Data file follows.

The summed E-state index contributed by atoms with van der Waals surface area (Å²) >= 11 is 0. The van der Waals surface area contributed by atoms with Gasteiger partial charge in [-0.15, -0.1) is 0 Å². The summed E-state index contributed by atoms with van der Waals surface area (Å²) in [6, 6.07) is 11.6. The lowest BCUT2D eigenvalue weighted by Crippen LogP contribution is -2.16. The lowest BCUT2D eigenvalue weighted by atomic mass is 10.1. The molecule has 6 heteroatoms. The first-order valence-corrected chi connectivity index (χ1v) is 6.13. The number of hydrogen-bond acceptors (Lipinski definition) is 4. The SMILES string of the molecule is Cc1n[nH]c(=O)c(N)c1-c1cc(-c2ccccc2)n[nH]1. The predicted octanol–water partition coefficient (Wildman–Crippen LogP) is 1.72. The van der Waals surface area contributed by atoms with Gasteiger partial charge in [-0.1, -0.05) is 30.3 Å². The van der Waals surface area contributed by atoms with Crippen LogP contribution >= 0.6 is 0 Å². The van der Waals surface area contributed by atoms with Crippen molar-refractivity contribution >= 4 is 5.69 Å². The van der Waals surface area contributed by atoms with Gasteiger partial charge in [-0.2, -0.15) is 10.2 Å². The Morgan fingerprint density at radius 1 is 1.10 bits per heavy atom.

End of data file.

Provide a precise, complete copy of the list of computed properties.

The summed E-state index contributed by atoms with van der Waals surface area (Å²) >= 11 is 0. The van der Waals surface area contributed by atoms with Gasteiger partial charge in [-0.15, -0.1) is 0 Å². The summed E-state index contributed by atoms with van der Waals surface area (Å²) in [6, 6.07) is 11.6. The lowest BCUT2D eigenvalue weighted by Crippen LogP contribution is -2.16. The lowest BCUT2D eigenvalue weighted by atomic mass is 10.1. The molecule has 6 heteroatoms. The first-order valence-corrected chi connectivity index (χ1v) is 6.13. The number of hydrogen-bond acceptors (Lipinski definition) is 4. The SMILES string of the molecule is Cc1n[nH]c(=O)c(N)c1-c1cc(-c2ccccc2)n[nH]1. The predicted octanol–water partition coefficient (Wildman–Crippen LogP) is 1.72. The van der Waals surface area contributed by atoms with Gasteiger partial charge in [-0.1, -0.05) is 30.3 Å². The van der Waals surface area contributed by atoms with Crippen LogP contribution >= 0.6 is 0 Å². The van der Waals surface area contributed by atoms with Crippen molar-refractivity contribution >= 4 is 5.69 Å². The van der Waals surface area contributed by atoms with Gasteiger partial charge in [-0.2, -0.15) is 10.2 Å². The Morgan fingerprint density at radius 1 is 1.10 bits per heavy atom.